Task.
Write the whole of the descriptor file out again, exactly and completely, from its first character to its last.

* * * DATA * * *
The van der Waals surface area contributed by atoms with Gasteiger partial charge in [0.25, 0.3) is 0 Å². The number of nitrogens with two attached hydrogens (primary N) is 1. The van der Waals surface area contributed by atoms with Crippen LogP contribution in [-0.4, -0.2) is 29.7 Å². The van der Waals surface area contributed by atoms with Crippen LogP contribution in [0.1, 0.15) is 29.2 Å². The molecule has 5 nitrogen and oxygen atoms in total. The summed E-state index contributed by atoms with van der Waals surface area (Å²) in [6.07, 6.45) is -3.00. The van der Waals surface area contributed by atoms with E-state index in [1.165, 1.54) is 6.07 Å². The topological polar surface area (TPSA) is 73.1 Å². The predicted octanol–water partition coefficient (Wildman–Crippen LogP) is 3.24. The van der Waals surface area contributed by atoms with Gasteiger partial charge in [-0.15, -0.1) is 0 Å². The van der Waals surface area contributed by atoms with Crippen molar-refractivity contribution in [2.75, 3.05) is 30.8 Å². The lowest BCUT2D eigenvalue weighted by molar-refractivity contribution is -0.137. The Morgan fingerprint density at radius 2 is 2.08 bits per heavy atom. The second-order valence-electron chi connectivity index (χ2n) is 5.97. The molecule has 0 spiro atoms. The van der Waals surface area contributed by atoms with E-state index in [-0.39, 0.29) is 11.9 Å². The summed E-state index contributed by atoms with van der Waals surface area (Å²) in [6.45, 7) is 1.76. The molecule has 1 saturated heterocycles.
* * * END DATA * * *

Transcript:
The van der Waals surface area contributed by atoms with Gasteiger partial charge in [0.25, 0.3) is 0 Å². The number of nitrogens with two attached hydrogens (primary N) is 1. The van der Waals surface area contributed by atoms with Crippen LogP contribution in [-0.4, -0.2) is 29.7 Å². The van der Waals surface area contributed by atoms with Crippen LogP contribution in [0.1, 0.15) is 29.2 Å². The molecule has 5 nitrogen and oxygen atoms in total. The summed E-state index contributed by atoms with van der Waals surface area (Å²) in [6.07, 6.45) is -3.00. The van der Waals surface area contributed by atoms with E-state index in [1.165, 1.54) is 6.07 Å². The topological polar surface area (TPSA) is 73.1 Å². The predicted octanol–water partition coefficient (Wildman–Crippen LogP) is 3.24. The van der Waals surface area contributed by atoms with Gasteiger partial charge in [-0.15, -0.1) is 0 Å². The van der Waals surface area contributed by atoms with Crippen molar-refractivity contribution in [2.75, 3.05) is 30.8 Å². The lowest BCUT2D eigenvalue weighted by molar-refractivity contribution is -0.137. The Morgan fingerprint density at radius 2 is 2.08 bits per heavy atom. The second-order valence-electron chi connectivity index (χ2n) is 5.97. The molecule has 0 spiro atoms. The van der Waals surface area contributed by atoms with E-state index in [-0.39, 0.29) is 11.9 Å². The summed E-state index contributed by atoms with van der Waals surface area (Å²) in [6.45, 7) is 1.76. The molecule has 1 saturated heterocycles.